Ariock paced the sky room.  Ten strides and reverse.

His feet extended and receded over threadbare carpet, causing the floor to creak in predictable places, while the big screen TV provided its endless background noise.  Voices, even scripted conversations, were a comfort.  The rhythm of walking was a drug.

He studied the wintry world beyond the glass, paying no attention to his reflection in the panes.  It was an overcast night, so he could hardly see the jagged outlines of the nearest trees, let alone the distant mountains.  But he felt the weather, in a way.

He touched the glass.  Ice seeped into his skin.

He reached the potted fern and reversed direction like clockwork.  Back across the carpet, towards the opposite wall, marked by a framed print of a picturesque city skyline.  Manhattan.  His mother came from that fantastical place; an urban wonderland which Ariock would never, could never, visit.

He reached Manhattan and reversed.

If he looked in the right direction, he could see … yes, there were the lights of Liberty Hill, almost lost in the gloom of falling snow and miles of forested slopes.  The little town twinkled magically.

The outside world was as untouchable as the people and places on TV.  But it at least it was close.  It was visible.

Ariock felt the weather.  He felt tension, as if the sky was about to burst in a sudden squall.

The sun never shone a ray, and nights were black and starless.  Tree branches hung so still, they might as well be painted onto the unchanging boulder of a sky.  Crisp air gloved all it touched.

The stillness had lasted for such an unusually long time—weeks, it seemed—Ariock felt restless.  Something had better happen soon.  His own nightmares about storms kept jolting him awake.

Reverse.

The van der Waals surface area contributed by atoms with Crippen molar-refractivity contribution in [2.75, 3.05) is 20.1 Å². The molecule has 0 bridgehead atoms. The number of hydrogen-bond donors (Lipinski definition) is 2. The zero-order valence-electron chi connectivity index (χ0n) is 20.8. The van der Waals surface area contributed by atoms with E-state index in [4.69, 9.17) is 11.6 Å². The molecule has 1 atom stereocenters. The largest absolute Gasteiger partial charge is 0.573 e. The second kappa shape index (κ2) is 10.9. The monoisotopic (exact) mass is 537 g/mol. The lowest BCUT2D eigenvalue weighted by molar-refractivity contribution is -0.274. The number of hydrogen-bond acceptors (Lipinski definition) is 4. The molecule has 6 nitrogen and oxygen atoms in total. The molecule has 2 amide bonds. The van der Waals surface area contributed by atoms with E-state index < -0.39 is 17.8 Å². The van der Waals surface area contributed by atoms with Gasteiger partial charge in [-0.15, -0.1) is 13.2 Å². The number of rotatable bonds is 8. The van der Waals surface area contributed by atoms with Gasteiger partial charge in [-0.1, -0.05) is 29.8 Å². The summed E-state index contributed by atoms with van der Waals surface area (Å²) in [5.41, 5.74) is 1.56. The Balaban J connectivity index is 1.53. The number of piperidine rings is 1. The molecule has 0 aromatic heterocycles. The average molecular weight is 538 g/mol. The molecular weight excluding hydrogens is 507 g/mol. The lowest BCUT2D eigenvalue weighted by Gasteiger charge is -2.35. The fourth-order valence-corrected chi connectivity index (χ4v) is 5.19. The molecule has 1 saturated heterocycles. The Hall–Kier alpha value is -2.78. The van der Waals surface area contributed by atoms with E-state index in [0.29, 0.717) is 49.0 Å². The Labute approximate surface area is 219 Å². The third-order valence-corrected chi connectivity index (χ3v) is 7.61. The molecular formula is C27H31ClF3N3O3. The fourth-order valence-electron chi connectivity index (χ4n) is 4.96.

His mother bought him movies and video-games and books, trying to alleviate his self-destructive boredom.  It helped a little bit.  Sound alleviated the gnawing, ticking, incessant silence of the mansion.

Ten steps and back.

Each stride approximated one full year—spring, summer, autumn, and winter—that Ariock had lived in this room.

Most people would have needed twenty or more strides to cross the same distance.  For Ariock, it was ten.  Sometimes he paced while the sky became streaked with red and gold from the setting sun, and then he would watch the sun rise again, and that was his only clue as to how long he’d been walking.  He did not tire easily.

The cheerful voices of a TV conversation cut off abruptly.

Ariock turned, startled.  He had missed the telltale footsteps of his mother’s approach.

“Honey?”  She put aside the remote control.  “We have visitors.”

Ariock automatically tried to hunch, to make himself smaller.  He felt guilty whenever his mother caught him pacing.  His size was an offense to anyone’s sense of normalcy.   

Then he processed what she had said.

She looked deadpan, but she had to be joking.  Ariock scrutinized her face, perplexed.  Since when did his mother joke?

“There’s a kid,” his mother said.  “He’s proven to me, beyond a shadow of a doubt, that he’s a mind reader.  And he knows about you.”  She gave Ariock a meaningful look.

The storm feeling seemed to break all around Ariock.

The night remained quiet and still, except for softly falling snow outside.  Yet Ariock felt slammed by lightning and wind.  This was a storm nightmare.  This couldn’t be happening.

“I’m sorry.”  His mother looked away, avoiding his gaze.  “We knew this day would come.  I didn’t expect it to happen like this, but…”  She fidgeted.  “Maybe it’s for the best.  They seem like nice people.”

People?

More than one?

Ariock imagined cell phone cameras and cruel grins.  A horde of people were going to hunt him if he tried to hide.  They’d point.  He’d become a spectacle.

He remembered how it was, in sixth grade, before his mother had relented and pulled him out of public school.  And that was before he’d crossed world record territory, before his main growth spurt.  He had been merely tall at the time.  Weirdly tall, but not quite freak show tall, yet.